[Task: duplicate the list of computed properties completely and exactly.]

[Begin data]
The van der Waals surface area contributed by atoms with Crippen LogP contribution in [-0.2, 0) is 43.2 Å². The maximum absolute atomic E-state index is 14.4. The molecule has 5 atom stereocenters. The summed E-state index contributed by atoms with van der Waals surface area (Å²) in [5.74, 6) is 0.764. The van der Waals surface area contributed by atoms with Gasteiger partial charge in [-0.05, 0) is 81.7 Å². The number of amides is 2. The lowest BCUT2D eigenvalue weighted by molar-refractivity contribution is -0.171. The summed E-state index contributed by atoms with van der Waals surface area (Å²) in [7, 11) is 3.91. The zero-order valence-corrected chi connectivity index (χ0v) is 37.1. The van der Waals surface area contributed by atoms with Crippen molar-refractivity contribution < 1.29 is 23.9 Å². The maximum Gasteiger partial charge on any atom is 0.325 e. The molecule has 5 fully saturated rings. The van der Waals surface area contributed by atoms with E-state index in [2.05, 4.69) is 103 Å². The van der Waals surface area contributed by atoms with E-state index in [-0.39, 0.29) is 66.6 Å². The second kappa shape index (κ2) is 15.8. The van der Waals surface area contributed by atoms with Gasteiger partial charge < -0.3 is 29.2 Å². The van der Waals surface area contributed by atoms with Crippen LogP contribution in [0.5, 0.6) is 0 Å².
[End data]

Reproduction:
The van der Waals surface area contributed by atoms with Crippen LogP contribution in [-0.2, 0) is 43.2 Å². The maximum absolute atomic E-state index is 14.4. The molecule has 5 atom stereocenters. The summed E-state index contributed by atoms with van der Waals surface area (Å²) in [5.74, 6) is 0.764. The van der Waals surface area contributed by atoms with Gasteiger partial charge in [-0.05, 0) is 81.7 Å². The number of amides is 2. The lowest BCUT2D eigenvalue weighted by molar-refractivity contribution is -0.171. The summed E-state index contributed by atoms with van der Waals surface area (Å²) in [7, 11) is 3.91. The zero-order valence-corrected chi connectivity index (χ0v) is 37.1. The van der Waals surface area contributed by atoms with Crippen molar-refractivity contribution < 1.29 is 23.9 Å². The maximum Gasteiger partial charge on any atom is 0.325 e. The molecule has 5 fully saturated rings. The van der Waals surface area contributed by atoms with E-state index in [2.05, 4.69) is 103 Å². The van der Waals surface area contributed by atoms with E-state index in [-0.39, 0.29) is 66.6 Å². The second kappa shape index (κ2) is 15.8. The van der Waals surface area contributed by atoms with Gasteiger partial charge < -0.3 is 29.2 Å². The van der Waals surface area contributed by atoms with Crippen LogP contribution in [0.5, 0.6) is 0 Å².